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Review: Monsoon

Visually stunning and anthropologically fascinating, it’s easy to see why filmmaker Sturla Gunnarsson’s documentary look at India’s fabled rainy season, Monsoon, took the Audience Choice Award during TIFF’s Canada’s Top Ten last month. It’s occasionally problematic and not everything Gunnarsson is attempting sticks, but there’s no denying the visual and aural punch being packed. It’s certainly a big screen experience and not something to be watched at home if you’re inclined to go see it.

Often starting at the beginning of June, India’s monsoon season is a big deal in a lot of ways. It can stop droughts in some locations of the country. It can cause massive economic booms if the rains come to the right areas. It can cause devastating flooding. It can be seen as a time of spiritual and romantic awakening. It’s significant to every aspect of Indian culture.

Gunnarson traverses the subcontinent in a single season – predominantly stopping in coastal cities – to track the stormy weather and the stories of the people it affects. The filmmaker stops to speak to meteorologists, bureaucrats, famers, everyday families, former Bollywood starlets, and even a bookie who takes bets on whether it will rain on any given day to give a picture of the storm as a macrocosm of Indian life at a certain point each year.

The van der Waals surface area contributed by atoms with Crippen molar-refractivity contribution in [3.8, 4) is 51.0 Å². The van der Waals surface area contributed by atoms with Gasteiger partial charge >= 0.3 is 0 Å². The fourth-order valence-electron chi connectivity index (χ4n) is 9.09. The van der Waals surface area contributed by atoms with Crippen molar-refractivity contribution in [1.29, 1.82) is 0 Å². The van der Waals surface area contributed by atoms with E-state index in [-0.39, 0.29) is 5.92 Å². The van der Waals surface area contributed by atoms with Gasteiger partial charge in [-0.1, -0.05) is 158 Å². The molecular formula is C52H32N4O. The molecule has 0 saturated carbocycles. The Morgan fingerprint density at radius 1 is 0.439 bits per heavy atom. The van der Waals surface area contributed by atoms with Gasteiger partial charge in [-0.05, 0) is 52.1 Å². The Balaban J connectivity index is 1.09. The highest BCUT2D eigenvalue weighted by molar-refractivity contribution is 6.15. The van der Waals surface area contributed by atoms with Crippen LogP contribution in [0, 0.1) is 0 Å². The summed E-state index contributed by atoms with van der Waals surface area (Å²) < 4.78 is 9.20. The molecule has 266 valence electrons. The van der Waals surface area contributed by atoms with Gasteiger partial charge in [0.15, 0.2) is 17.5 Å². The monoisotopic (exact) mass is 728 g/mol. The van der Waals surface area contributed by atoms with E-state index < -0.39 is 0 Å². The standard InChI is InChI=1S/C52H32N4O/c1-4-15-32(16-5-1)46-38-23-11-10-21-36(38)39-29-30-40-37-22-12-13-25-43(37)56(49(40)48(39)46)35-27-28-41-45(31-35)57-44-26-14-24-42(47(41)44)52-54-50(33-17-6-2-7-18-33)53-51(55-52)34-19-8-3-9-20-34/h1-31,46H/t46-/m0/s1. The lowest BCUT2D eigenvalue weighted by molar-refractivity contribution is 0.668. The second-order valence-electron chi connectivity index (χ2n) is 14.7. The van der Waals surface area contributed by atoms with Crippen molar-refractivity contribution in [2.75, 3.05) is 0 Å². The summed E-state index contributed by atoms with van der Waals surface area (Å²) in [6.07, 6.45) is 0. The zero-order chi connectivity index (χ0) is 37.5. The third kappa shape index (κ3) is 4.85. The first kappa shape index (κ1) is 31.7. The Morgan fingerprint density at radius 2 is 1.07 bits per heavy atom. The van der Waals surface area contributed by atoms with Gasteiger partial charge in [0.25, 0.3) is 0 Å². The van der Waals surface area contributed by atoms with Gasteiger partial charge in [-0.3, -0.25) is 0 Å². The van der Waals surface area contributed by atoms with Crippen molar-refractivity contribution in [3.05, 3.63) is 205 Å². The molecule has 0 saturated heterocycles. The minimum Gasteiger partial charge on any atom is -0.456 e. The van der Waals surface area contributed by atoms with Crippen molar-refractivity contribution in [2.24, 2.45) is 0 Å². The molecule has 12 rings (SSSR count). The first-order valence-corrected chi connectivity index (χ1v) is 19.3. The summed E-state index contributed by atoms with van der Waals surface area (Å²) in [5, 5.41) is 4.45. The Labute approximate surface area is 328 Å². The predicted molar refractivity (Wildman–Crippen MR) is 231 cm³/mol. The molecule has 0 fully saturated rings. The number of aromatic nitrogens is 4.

It’s an immersive experience, and it’s nice to see Gunnarsson return to the kind of filmmaking that made him an award winner when he first started his career. Hand in hand with cinematographer Van Royko, Gunnarsson captures indelible images before the storm even starts. It’s poetic and sometimes dangerous filmmaking that deserves to be commended. It effectively captures the joy and hardship that the monsoon can bring, and it doesn’t need much embellishment.

But that’s also the main problem with Monsoon as a whole. There’s too much embellishment from Gunnarsson. I’m sure he means to add a bit more ethereal subtext to his travels, but too often the spiritual philosophizing contained in his voiceover (and sometimes, and for different reasons, in awkward interviews) feels like the film starts to stray too far from what makes the subject important and intriguing. It’s thoughtful enough as it is, and it doesn’t need much more than that.

[star v=3]

Andrew Parker

Andrew Parker is a freelance film critic in Toronto. You can follow him on twitter @andrewjparker.